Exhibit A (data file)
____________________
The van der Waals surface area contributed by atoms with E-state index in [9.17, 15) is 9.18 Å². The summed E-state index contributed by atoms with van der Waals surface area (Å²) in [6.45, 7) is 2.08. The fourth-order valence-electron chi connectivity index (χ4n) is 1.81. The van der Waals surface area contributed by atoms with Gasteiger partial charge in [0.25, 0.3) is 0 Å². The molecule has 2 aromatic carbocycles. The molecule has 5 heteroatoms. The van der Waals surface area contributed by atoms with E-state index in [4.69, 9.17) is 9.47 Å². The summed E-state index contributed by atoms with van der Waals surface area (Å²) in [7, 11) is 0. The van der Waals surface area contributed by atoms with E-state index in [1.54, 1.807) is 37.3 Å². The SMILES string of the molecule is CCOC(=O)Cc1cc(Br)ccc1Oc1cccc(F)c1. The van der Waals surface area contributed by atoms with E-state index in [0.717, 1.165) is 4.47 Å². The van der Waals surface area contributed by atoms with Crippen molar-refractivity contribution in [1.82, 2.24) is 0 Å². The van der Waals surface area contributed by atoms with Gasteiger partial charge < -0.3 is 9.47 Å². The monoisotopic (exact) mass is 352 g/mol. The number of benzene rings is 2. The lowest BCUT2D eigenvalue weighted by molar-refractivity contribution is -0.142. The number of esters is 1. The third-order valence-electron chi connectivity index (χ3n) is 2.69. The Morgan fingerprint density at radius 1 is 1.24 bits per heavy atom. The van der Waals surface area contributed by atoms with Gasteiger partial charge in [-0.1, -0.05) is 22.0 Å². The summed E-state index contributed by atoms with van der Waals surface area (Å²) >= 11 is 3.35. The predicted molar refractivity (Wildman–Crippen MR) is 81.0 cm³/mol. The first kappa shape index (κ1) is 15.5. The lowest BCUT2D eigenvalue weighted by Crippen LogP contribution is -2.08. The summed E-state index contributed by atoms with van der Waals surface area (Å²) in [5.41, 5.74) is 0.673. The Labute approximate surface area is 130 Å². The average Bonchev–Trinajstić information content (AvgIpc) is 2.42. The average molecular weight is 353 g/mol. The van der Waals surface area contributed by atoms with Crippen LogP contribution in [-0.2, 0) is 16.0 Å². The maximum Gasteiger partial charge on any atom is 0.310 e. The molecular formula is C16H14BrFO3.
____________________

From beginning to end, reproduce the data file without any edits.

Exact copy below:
The van der Waals surface area contributed by atoms with E-state index in [9.17, 15) is 9.18 Å². The summed E-state index contributed by atoms with van der Waals surface area (Å²) in [6.45, 7) is 2.08. The fourth-order valence-electron chi connectivity index (χ4n) is 1.81. The van der Waals surface area contributed by atoms with Gasteiger partial charge in [0.25, 0.3) is 0 Å². The molecule has 2 aromatic carbocycles. The molecule has 5 heteroatoms. The van der Waals surface area contributed by atoms with E-state index in [4.69, 9.17) is 9.47 Å². The summed E-state index contributed by atoms with van der Waals surface area (Å²) in [7, 11) is 0. The van der Waals surface area contributed by atoms with E-state index in [1.54, 1.807) is 37.3 Å². The SMILES string of the molecule is CCOC(=O)Cc1cc(Br)ccc1Oc1cccc(F)c1. The van der Waals surface area contributed by atoms with E-state index in [0.717, 1.165) is 4.47 Å². The van der Waals surface area contributed by atoms with Crippen molar-refractivity contribution in [1.82, 2.24) is 0 Å². The van der Waals surface area contributed by atoms with Gasteiger partial charge < -0.3 is 9.47 Å². The monoisotopic (exact) mass is 352 g/mol. The number of benzene rings is 2. The lowest BCUT2D eigenvalue weighted by molar-refractivity contribution is -0.142. The number of esters is 1. The third-order valence-electron chi connectivity index (χ3n) is 2.69. The Morgan fingerprint density at radius 1 is 1.24 bits per heavy atom. The van der Waals surface area contributed by atoms with Gasteiger partial charge in [-0.1, -0.05) is 22.0 Å². The summed E-state index contributed by atoms with van der Waals surface area (Å²) >= 11 is 3.35. The predicted molar refractivity (Wildman–Crippen MR) is 81.0 cm³/mol. The first kappa shape index (κ1) is 15.5. The lowest BCUT2D eigenvalue weighted by Crippen LogP contribution is -2.08. The summed E-state index contributed by atoms with van der Waals surface area (Å²) in [5.41, 5.74) is 0.673. The Labute approximate surface area is 130 Å². The average Bonchev–Trinajstić information content (AvgIpc) is 2.42. The average molecular weight is 353 g/mol. The van der Waals surface area contributed by atoms with Crippen LogP contribution in [-0.2, 0) is 16.0 Å². The maximum Gasteiger partial charge on any atom is 0.310 e. The molecular formula is C16H14BrFO3.